By Davide Ricci
On my flight back to the Bay Area, I was reflecting on my
memories of Barcelona at the Embedded Linux Conference Europe 2012. I’m
recalling my time on stage, during the opening panel of the Yocto Project Dev
Day, with my friends and colleagues from Texas Instruments, Intel, Jupiter, and
… Mentor. Surprised at the mix of panelists? Well, consider this – the power of
the Yocto Project comes from the
fact that companies across the entire ecosystem are all sitting together at the
same table with one common agenda, one common goal in mind.
This year’s LinuxCon Europe seemed to burst with
attendees! Many developers who flew in from all over Europe, North America, and
Asia also attended Dev Day (held the day right after LinuxCon). Attendance has
grown from previous Dev Days and the sea of excited developers nodding their
heads in agreement and solidarity at our Dev Day sessions added to the momentum
behind the Yocto Project and its goal to drive real change. Yes, we saw many
nodding heads, and many smart questions…such as "What is the greatest
milestone of the project so far?" or "What are you guys going to work
Well, it’s all about striking a balance! One of the
greatest achievements (and challenges) so far has been creating a balance
between the open source movement, which always strives for innovation, with a
pace that drives progress. In this case, the major challenges have revolved
around the issue of stability and control, especially since one of open
source’s biggest advantage is all about speed.
Ultimately, the industry requires both speed and control.
To date, the Yocto Project has been able to set up an
open source development infrastructure and a set of release processes to
encourage speed but also allow for better control, helping to promote alignment
across ecosystem partners and participants. The results of this effort can be
seen in the Yocto Project Compatible requirements.
In order to create alignment, the project has to drive
awareness of the Yocto Project Compatible benefits and requirements, addressing
questions like: What are these requirements, what does it achieve and why
should the industry demand Yocto Project Compatible products, board support
packages, middleware, etc.? The Yocto Project ultimately fosters faster and
more collaborative development using a common set of tools and practices for greater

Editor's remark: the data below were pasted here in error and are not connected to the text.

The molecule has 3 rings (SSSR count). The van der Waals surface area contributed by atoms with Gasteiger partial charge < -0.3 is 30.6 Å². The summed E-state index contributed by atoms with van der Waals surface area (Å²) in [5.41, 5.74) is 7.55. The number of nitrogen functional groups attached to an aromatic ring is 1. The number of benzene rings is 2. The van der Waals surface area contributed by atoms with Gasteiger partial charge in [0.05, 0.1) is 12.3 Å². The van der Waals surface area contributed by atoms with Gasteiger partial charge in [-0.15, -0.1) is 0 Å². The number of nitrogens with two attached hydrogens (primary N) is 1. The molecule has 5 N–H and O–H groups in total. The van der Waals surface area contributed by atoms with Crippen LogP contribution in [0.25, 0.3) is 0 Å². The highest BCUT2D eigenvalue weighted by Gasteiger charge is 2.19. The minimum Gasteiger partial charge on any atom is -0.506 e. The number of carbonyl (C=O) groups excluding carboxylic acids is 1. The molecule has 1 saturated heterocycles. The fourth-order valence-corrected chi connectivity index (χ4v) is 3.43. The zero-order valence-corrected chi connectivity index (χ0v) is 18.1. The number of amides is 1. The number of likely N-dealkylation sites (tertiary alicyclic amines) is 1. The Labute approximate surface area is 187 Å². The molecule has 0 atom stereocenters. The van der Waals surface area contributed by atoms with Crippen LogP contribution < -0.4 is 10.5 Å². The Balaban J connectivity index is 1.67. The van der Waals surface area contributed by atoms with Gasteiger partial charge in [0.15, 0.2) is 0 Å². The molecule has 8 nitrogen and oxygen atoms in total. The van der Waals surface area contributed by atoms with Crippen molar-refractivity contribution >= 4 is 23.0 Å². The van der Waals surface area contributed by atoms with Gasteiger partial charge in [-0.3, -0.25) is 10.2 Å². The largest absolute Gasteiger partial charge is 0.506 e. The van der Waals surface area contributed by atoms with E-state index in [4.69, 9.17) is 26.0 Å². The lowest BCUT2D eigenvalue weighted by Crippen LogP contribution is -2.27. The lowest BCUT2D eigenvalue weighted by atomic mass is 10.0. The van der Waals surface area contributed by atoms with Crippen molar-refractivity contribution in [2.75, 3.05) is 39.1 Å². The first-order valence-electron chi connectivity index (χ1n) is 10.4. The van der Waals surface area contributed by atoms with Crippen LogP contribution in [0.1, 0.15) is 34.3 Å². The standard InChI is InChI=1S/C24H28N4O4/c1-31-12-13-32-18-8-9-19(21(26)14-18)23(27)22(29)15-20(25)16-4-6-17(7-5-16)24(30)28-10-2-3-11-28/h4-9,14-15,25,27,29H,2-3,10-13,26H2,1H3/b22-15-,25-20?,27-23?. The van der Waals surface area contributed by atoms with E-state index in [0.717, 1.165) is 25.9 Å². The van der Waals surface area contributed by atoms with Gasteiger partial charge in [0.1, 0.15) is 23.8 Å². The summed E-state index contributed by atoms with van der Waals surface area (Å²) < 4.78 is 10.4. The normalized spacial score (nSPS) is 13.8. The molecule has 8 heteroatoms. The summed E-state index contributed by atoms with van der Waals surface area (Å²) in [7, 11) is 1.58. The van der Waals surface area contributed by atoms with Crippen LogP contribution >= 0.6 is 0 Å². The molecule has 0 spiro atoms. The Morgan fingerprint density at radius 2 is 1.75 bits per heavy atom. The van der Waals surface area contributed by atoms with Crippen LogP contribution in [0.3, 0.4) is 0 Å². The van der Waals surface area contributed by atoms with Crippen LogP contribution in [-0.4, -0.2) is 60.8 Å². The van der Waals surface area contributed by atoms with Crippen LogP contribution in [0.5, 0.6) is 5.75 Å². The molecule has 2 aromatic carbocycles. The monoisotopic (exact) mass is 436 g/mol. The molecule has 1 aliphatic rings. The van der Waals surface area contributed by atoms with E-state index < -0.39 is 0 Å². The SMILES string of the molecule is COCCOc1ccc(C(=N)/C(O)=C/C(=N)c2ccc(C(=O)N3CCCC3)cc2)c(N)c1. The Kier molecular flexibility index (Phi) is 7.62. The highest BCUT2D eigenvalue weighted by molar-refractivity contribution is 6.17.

cross-platform compatibility and component interoperability. More about benefits can be read here.
Additionally, we have to ask ourselves if these
requirements are strong enough to gain the alignment we need to strike that
balance between innovation and stability (i.e. speed and control).
While much progress has been made, there's still work to
be done. For example, more work is needed around kernel and toolchain
alignment. The Yocto Project has three kernels and picks up a new kernel every
6 months to make sure there's always an edge kernel that hardware vendors could
choose to enable their latest silicon. The edge kernel represents future
innovation. One of the three kernels is the LTSI kernel; such a kernel
represents stability. At this stage, the Yocto Project may now need to look at
making the transition between the edge and the LTSI kernels smoother. This is
the same case for the toolchain alignment. Although the pace of toolchain
change is slower, once the project manages to crack the nut for kernel
alignment, toolchain alignment will naturally follow.
I'm sure many interesting discussions will continue
around this topic. What makes me confident about the Yocto Project’s steady
progress is that each and every one of its participating members is looking at
solving the challenge of creating a balance of speedy innovation and stability
via a common goal and a shared agenda.
To put it simply, the hard work and collaboration across
the ecosystem will help achieve the following…"Yocto Project = open source
innovation + stability." Let's keep it going!
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